Tex-Mex Vegetarian Harvest Quesadilla with Cheese
If you love Tex-Mex cuisine and are a vegetarian there are not a lot of option out there for you as it normal has meat in it in one form or another and in Fact dishes like Texas chili are usually void of beans and mainly meat. This doesn’t mean we can’t create a new area of food based on the needs of vegetarians to have dishes that are meatless yet pack that signature Tex-Mex heat that these dishes are known for.
In the following recipe I blend a common group of vegetarian ingredients together and then suggest a few ways to pump up the heat to whatever level you like. Just as a group of you have had to live without Tex-Mex because of the meat doesn’t mean others of you should have to miss out because of too much heat either. Feel free to make each one personalized to who will eat its love of spice.
This is a great way to do quesadillas as each person will end up with one that makes them happy instead of making one dish fit all which rarely ever works out because in any group or family there are different levels or tolerances to spice and just because one person likes it like dragon fire and another likes it mellow doesn’t mean they should have to miss out.
I have been trying to show you over the last month or so that “The Rules” so to speak can really be set by you and just because it has been done one way or another for X number of years doesn’t mean we can’t reinvent it in our own image of what we like. I mean authenticity is nice but liking what you eat is the only real important rule to follow. So if you like it hotter or milder that is ok it doesn’t make you anything other than in touch with what you like and if you are eating it that is the only person that matters. Not me not some self-appointed food critic no one but you at the end of the day will taste it so make it the way you like.
- 8 large flour tortillas
- 8 ounces baby bella mushrooms, sliced
- 1 white onion, sliced
- 1 small red onion, sliced
- 2 tablespoons minced garlic
- 4 roma tomatoes, seeded and diced
- 1 can Del Monte, Fiesta Corn, rinsed
- 8 ounces Cacique Queso Fresco, shredded
- 8 ounces Queso Blanco, shredded
- Few sprigs fresh rosemary
- Cranky Rooster - Gourmet Hot Sauces (optional your choice to heat - Habanero / Chipotle / Jalapeno)
- Olive oil for cooking
- In a medium skillet add a bit of olive oil for frying the onions and add the onions to it over a medium high heat and sauté stirring frequently for 5 minutes.
- Add the garlic and stir for two minutes.
- Add the mushrooms and sauté until onions and mushrooms are tender add the corn and cook a few minutes to warm them up.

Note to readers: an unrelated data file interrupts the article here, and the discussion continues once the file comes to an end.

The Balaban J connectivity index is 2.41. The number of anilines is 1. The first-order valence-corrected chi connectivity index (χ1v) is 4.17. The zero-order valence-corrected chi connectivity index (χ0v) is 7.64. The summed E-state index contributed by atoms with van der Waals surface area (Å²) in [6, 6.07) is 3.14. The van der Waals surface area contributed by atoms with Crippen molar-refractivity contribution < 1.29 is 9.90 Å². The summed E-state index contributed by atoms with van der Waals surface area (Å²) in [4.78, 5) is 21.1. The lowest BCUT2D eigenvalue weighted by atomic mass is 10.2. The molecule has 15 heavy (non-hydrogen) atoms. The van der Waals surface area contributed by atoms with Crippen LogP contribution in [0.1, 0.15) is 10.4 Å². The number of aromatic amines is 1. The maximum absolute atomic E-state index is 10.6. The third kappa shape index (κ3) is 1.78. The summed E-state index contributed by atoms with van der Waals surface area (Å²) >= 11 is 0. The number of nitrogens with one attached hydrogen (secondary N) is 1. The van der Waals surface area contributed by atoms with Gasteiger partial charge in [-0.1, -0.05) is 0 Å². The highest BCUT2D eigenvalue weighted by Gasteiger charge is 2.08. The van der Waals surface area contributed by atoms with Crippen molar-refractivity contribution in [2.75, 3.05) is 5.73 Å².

- Remove from heat and start assembling your quesadillas.
- On a dinner plate places a flour tortilla and spoon on a generous amount of the onion, mushroom and corn mix on one half of the tortilla.
- Top with a sprinkle of tomatoes then an ample amount of the two cheeses (hint place the cheese in the freeze a bit to stiffen it up and make it easier to shredded).
- Take some of the fresh rosemary leaves and sprinkle on top of the cheese.
- If using one of the hot sauces choose your heat and give it a few shoots of the sauce and then fold it in half and press down to secure the tortilla.
- In a cast iron skillet heat on a medium heat a small amount of olive oil and with two spatulas lower the prepared quesadilla into the pan for a few minutes on each side until just golden brown appears.
- Remove from skillet and cut in half and then half again to form quarters.
- Serve with sour cream and your favorite salsa.
- Repeat the process for the remaining ingredients.
- The finished ones can be served individually or kept warm in the oven on a baking sheet set on low.
Vegetarian quesadillas are not common in Tex-Mex cuisine and this one is only as spicy as you chose to make it through the use of a few suggested hot sauces that can deliver as much heat as you are willing to take. Now I like doing recipes in this category with the end user in mind just because Tex-Mex is normally burn your eyeballs out kind of hot does not mean it has to be. I mean eliminating good food simply in the name of keeping it overly spicy is silly. Many Tex-Mex dishes when you tame the fire are really good and to miss out simply in the name of too much heat is just plain ridiculous.
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